Deb lives in Los Angeles, California with her Baby Daddy, 21-month-old and dog! You can learn more about her journey through life and motherhood at her blog: About Deborah
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Let's get to know Deborah better:
GratitudeFavourite family outing:
Disneyland! I work a mile away, but that doesn't lessen its appeal one bitFavourite emotion:
Gratitude (Sensing a theme here?)Favourite song:
Brother Israel's "Over the Rainbow"Favourite famous person:
Joss Whedon, hands down. Buffy alone would've made me say this, but Buffy and Angel? And Firefly? Win!Favourite of my posts:
Mother, Child, Mother
by Deborah of The Monster in Your Closet
by Deborah of The Monster in Your Closet
I used to like kids even less than I liked shopping. I enjoyed neither, but the margin between the two was wide enough to cozily engulf about a million planets the size of Earth.
Some months ago, a girlfriend determined my wardrobe unsound and demanded I go on a shopping expedition with her.
I'm not sure why she did this. Sure, I'd had my son more than a year prior and most my clothes were baggy on me. Maybe, just maybe, they were not the most fashionable garments I'd ever worn in my life. But they fit! And they were, by and large, clean, given that my son wasn't spitting up on me every third second anymore. Did a toddler’s mom really need anything more from her clothing?
My girlfriend shot down my totally reasonable protest, so I set up a shopping appointment. I'm a professional, after all; if something's marked in my calendar, I can't very well miss it, can I? That's a very unprofessional thing to do absent mitigating circumstances.
Unfortunately, no mitigating circumstances presented themselves here. I was forced to go shopping.
I was just starting to get into the swing of things when my youngest sister, Mads, called. I didn't mean to be the girlfriend who goes shopping only to ignore her real-life buddy in favor of the phone, so I ignored the call.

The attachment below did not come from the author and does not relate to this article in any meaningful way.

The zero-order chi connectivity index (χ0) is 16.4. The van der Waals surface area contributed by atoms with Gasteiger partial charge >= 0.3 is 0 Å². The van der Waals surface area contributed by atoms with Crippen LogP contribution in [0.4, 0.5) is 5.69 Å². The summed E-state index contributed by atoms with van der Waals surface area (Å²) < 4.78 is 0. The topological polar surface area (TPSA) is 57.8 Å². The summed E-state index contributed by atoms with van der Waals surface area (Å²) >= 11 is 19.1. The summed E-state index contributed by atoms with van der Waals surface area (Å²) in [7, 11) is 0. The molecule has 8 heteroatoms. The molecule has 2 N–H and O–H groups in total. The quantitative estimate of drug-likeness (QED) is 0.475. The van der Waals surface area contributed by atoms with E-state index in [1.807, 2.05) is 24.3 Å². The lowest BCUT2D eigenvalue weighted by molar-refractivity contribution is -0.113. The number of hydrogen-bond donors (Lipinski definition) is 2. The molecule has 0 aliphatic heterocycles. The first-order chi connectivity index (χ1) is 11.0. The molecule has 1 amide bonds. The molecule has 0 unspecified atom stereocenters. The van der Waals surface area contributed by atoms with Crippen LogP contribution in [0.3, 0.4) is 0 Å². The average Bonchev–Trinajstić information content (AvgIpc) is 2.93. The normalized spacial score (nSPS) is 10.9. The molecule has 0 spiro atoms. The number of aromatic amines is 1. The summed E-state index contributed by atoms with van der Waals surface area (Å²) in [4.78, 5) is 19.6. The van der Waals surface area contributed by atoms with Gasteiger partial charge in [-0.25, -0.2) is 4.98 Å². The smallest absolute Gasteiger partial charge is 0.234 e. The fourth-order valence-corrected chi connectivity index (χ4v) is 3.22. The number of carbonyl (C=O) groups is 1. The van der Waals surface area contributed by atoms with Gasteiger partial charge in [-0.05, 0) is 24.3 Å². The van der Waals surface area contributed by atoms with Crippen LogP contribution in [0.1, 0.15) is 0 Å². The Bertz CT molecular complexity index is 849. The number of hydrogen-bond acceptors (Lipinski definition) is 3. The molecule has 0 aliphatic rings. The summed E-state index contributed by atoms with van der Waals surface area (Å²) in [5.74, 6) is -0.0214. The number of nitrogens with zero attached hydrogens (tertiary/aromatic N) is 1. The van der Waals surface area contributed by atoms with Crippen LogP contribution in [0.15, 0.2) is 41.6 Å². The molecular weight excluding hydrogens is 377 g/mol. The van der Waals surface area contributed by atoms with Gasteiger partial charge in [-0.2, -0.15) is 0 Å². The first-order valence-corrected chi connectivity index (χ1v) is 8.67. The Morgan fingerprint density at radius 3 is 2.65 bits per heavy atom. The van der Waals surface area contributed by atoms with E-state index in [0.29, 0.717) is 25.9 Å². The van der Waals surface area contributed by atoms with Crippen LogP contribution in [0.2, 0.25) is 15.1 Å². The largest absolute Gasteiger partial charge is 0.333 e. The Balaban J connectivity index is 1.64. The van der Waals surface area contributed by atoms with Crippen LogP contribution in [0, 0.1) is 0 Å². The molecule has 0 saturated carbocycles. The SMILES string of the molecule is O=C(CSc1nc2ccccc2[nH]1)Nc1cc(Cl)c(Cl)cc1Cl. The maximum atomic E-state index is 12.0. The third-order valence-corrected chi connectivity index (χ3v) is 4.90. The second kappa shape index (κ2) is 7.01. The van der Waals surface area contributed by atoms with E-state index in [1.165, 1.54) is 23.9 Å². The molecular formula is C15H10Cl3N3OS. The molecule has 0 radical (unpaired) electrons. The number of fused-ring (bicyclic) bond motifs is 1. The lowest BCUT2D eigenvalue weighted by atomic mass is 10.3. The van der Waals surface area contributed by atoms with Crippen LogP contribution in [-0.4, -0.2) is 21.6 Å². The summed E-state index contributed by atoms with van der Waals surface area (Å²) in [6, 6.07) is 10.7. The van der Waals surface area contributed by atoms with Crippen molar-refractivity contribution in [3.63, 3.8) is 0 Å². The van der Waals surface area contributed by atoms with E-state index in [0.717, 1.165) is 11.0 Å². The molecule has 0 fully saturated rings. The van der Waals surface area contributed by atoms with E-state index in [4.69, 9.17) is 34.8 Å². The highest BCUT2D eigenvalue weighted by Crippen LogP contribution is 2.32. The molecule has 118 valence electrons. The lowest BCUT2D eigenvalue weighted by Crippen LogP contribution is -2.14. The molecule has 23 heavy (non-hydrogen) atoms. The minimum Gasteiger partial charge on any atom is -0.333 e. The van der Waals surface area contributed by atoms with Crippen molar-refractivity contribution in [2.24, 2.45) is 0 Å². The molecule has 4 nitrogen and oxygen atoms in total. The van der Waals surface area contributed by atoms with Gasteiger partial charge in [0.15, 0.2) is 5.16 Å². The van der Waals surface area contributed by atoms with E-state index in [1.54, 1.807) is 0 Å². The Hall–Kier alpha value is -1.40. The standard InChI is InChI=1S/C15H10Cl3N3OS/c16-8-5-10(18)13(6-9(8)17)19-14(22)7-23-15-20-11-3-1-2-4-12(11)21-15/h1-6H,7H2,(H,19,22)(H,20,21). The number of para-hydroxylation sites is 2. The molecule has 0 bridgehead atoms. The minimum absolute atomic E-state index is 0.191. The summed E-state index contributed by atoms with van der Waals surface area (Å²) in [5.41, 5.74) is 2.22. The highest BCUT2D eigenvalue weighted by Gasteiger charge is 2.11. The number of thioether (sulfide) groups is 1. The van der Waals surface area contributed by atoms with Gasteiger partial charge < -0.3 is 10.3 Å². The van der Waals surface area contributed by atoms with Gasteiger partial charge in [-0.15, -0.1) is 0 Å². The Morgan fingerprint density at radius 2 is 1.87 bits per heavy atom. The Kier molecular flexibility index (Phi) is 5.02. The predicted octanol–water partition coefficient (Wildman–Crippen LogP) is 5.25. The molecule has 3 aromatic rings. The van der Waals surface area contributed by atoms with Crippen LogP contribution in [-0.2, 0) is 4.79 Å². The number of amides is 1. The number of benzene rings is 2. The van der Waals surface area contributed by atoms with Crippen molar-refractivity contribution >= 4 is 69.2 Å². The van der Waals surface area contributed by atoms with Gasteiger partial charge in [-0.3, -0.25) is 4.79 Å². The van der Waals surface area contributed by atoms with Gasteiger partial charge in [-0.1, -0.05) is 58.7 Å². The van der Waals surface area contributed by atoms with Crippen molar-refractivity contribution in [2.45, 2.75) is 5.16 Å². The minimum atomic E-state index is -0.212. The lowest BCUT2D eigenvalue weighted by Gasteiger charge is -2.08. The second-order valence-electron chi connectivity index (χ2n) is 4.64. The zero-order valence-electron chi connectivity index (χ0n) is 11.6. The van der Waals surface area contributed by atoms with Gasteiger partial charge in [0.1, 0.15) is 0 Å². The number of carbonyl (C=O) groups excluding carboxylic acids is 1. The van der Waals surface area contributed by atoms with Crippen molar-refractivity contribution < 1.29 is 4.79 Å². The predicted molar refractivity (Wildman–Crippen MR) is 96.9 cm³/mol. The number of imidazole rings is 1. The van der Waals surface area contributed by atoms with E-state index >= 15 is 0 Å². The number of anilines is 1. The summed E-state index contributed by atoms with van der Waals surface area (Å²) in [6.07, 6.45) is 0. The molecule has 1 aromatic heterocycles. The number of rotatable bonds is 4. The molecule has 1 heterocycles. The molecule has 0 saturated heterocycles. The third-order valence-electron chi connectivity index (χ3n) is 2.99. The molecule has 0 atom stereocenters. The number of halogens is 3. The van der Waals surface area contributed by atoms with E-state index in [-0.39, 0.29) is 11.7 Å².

Mads called again. I ignored her again. Perusing scarves in the checkout line, I told my girlfriend, "I have to pick it up if she calls back again. She never calls three times."
She called back. I answered the phone and grumbled a hello, only to have my sister launch into a long-winded story about going to the dollar store here and the grocery store here and--
"The point, Mads. Get to the point."
Impatience fled the building. After 10 minutes of two-way gushing, I had to end the call nevertheless—shopping, buddy, and all that.
Fast forward two months. My precious little monst--erm, toddler--was tearing the house apart while I booked a hotel room on my land line. My cell phone beeped, so I picked it up and checked the beep's source. It was an innocuous two-word message from my other sister, Rache. Those two words read, "You up?" I knew, instantaneously, that what they translated to was, "I'm pregnant."
I mean, really. Is the mother of a 20-month-old up at 9 a.m. on a Saturday morning? Please!
For the next three weeks, I was forbidden to share the news. Rache wanted to make it through her first trimester before she made her announcement. Understandably, she didn't want anyone else stealing her thunder.
Over the course of those three weeks, I had a lot of time to think about children. Generations. The circle of life. I remembered finding a "+" where I'd expected to see a "-" in January 2009. I remembered thinking life was over, and feeling distraught by an erroneous belief that my plans of pursuing a career change to medicine had been obliterated just as completely as they'd been built.